Just yesterday I went to a local meeting for apartment owners and managers. In rolled a vendor with a "buy real estate with other peoples' money" program. I was about to shut off my brain when I realized that he had a very convincing sales pitch. He had learned from the best.
The best sales people teach that you can increase your sales by giving something to your potential clients for free. He walked around the room giving away a 45-minute video to all of those who registered with "clearly printed hand writing." It was a cleverly created five-minute sales pitch, and I noticed that 50 percent of the people there signed up even if they did not believe in the magic of "No Money Down." He also effectively developed a mailing list that he could farm into the future.
This man's sales pitch made me pause to recall a recent article I had read in the February 2001 edition of Scientific American entitled "The Science of Persuasion" by Robert B. Cialdini.
In the article, Professor Cialdini spells out the secrets to sales success. These secrets apply to all of us in every facet of real estate -- and other fields. He used specific examples to show that there is an unofficial code of "reciprocity." His examples included the Disabled American Veterans, which increased its fundraising response rate from 18 percent to 35 percent when they included personalized address labels in their mailings. He explained that humans, when receiving a gift, tend to want to return the favor.
Give a Gift
So how does that apply to our industry? Think of it this way. You go to an appointment and you take a prospective buyer out to lunch. Or you give a client a map of the area for free, or a coffee cup, a bottle of wine; something that shows that your care about the person and their business. You could close a potential rental tenant by giving them a coffee cup ($2.39) with the logo of the apartment complex emblazoned on it. Now they may feel they owe you, and your chances of working with them have increased.
Of course giving away all of the free stuff in the world will not encourage a person to work with you if your product is not a good quality product your and customer service skills stink. One of the biggest advertisers in Oregon is a big tire company. They're more expensive than many other dealers, but their service skills are noted by all of their customers. Their business just keeps growing and growing.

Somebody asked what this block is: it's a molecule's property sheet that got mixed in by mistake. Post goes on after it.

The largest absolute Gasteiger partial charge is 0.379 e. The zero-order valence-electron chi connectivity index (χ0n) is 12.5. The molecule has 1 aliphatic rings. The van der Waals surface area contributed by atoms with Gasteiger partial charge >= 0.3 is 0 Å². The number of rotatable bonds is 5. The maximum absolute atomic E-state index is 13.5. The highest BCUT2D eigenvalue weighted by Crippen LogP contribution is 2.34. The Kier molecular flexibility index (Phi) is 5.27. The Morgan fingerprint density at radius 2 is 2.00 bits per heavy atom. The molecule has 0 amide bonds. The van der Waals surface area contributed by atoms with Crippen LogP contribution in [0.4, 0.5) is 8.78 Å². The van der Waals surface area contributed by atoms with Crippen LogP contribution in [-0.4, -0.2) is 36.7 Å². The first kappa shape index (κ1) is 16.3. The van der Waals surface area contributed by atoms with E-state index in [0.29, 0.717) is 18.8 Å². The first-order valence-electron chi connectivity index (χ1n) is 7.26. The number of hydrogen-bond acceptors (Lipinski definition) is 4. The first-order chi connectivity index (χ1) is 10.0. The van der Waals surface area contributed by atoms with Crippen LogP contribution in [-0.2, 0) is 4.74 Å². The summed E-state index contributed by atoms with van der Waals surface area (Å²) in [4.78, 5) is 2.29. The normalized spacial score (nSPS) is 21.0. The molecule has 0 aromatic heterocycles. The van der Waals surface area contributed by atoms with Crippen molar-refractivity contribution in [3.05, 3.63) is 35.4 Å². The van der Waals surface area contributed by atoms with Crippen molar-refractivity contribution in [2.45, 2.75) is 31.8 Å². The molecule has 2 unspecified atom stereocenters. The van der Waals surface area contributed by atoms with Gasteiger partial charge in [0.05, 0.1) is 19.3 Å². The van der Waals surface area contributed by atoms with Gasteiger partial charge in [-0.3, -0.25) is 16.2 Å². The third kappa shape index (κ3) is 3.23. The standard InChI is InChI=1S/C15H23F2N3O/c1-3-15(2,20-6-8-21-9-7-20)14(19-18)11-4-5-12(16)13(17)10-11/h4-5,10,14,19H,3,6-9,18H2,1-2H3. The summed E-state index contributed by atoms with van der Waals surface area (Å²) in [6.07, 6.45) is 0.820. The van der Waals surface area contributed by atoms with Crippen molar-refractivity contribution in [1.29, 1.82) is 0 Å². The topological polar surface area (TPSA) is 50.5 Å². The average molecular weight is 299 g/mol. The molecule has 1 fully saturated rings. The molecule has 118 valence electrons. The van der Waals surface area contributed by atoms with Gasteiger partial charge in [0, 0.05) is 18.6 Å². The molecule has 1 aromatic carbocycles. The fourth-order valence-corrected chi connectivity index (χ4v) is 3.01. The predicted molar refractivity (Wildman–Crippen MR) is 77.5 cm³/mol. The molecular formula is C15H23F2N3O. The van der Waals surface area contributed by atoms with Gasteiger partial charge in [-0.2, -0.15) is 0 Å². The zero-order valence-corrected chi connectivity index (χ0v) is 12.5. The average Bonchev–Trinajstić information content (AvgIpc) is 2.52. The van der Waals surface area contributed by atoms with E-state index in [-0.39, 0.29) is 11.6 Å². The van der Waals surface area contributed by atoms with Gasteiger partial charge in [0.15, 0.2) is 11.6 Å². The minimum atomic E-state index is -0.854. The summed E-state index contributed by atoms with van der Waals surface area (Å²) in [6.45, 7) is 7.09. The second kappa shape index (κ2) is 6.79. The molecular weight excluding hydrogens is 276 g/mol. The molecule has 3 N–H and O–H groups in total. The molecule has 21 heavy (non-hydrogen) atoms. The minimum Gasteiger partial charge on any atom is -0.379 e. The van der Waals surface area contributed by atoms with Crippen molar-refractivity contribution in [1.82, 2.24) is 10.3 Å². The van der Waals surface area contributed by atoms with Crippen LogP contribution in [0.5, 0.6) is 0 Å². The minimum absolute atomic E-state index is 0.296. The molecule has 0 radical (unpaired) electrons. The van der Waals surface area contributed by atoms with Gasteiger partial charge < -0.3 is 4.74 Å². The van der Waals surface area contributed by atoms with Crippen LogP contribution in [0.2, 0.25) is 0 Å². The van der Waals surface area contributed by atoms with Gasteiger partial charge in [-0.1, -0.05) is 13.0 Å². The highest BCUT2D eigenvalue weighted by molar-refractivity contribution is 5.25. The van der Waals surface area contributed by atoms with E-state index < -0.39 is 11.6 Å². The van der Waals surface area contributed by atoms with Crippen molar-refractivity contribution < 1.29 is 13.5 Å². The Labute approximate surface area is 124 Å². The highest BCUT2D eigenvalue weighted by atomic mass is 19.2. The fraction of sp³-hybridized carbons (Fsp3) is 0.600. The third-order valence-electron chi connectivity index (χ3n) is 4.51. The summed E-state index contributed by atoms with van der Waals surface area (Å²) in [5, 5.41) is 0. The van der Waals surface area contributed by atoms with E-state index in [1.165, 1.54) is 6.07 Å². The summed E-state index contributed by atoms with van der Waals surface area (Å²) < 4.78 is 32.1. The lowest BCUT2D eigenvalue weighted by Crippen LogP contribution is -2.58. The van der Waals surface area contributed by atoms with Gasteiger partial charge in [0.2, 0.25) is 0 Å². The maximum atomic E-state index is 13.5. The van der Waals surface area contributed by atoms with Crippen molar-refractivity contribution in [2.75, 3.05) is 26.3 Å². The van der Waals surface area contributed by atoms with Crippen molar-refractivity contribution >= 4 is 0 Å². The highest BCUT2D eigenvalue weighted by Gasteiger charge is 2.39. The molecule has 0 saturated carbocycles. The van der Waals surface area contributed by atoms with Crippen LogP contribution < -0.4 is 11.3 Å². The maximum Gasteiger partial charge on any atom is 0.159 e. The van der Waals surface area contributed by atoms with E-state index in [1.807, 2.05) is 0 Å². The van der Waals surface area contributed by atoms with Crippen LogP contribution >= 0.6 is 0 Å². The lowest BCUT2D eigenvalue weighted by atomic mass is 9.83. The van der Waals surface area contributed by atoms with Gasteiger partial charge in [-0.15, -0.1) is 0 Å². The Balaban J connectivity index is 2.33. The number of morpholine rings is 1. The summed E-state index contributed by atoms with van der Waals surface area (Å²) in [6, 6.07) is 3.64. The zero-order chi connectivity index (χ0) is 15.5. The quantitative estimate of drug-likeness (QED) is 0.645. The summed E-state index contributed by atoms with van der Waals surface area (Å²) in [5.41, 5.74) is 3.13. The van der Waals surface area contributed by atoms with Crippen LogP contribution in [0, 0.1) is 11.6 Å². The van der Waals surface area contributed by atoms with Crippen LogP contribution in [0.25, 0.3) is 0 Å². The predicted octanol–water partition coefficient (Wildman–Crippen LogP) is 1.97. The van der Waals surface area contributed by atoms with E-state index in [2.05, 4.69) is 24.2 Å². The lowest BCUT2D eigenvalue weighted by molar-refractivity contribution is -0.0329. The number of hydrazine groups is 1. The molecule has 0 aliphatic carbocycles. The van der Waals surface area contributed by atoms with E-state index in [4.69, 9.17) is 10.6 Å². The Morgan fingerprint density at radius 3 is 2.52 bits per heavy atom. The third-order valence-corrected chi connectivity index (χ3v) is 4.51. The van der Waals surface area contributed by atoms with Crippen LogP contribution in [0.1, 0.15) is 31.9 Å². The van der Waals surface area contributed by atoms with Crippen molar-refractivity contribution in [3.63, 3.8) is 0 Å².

Another example is how you speak to people on the phone. In the apartment rental and real estate sales business you set many appointments to have people visit with you. Many of those people don't show up. This also happens in the restaurant industry, and Caldini explains that you can increase your show-up rate in how you ask your question. He encourages you to phrase your question in such a way that the customer acknowledges, even confirms, their attendance at your meeting.
In other words instead of saying to a prospect, "I have scheduled you for 5 p.m. tomorrow," you might say, "I have scheduled you for 5 p.m. tomorrow, and will you please call us if you have to change your appointment?" Then you wait for an affirmative response. This will increase your effectiveness and sales and reduce your down time because more customers will show up to meet with you.
I Want to Like You
Customers want to work with people they "like." They like familiar faces, good-looking people, good grooming, and people with confidence that are service-oriented, customer caring people. They want to do business with successful people; they like to see letters of reference and testimonials. Customers are nervous about their decision-making, and if they can see that others have made the same decision is makes them feel more comfortable.
Just yesterday I was on the phone with a client who was ready to sign a listing with our company but felt that the agent she was going to be working with may not have had enough experience. We chatted for a while, and then I commented that he had closed a couple of very difficult deals in the last week and his other clients were raving about him. She was very excited about that and decided to give him a try. In my absence a letter from a satisfied client would have done the same. Customers want to go with success, and it is our job to show them how successful we are.
In summary, no matter what part of real estate you're involved in, you can increase your success by taking small wins and converting them into larger wins. You can increase your appointment rates by asking the questions the right way. You can increase your business by giving a gift, being a leader, and using testimonials or letters of reference to back it up. You might want to consider all of these items as you develop your marketing plans for the future.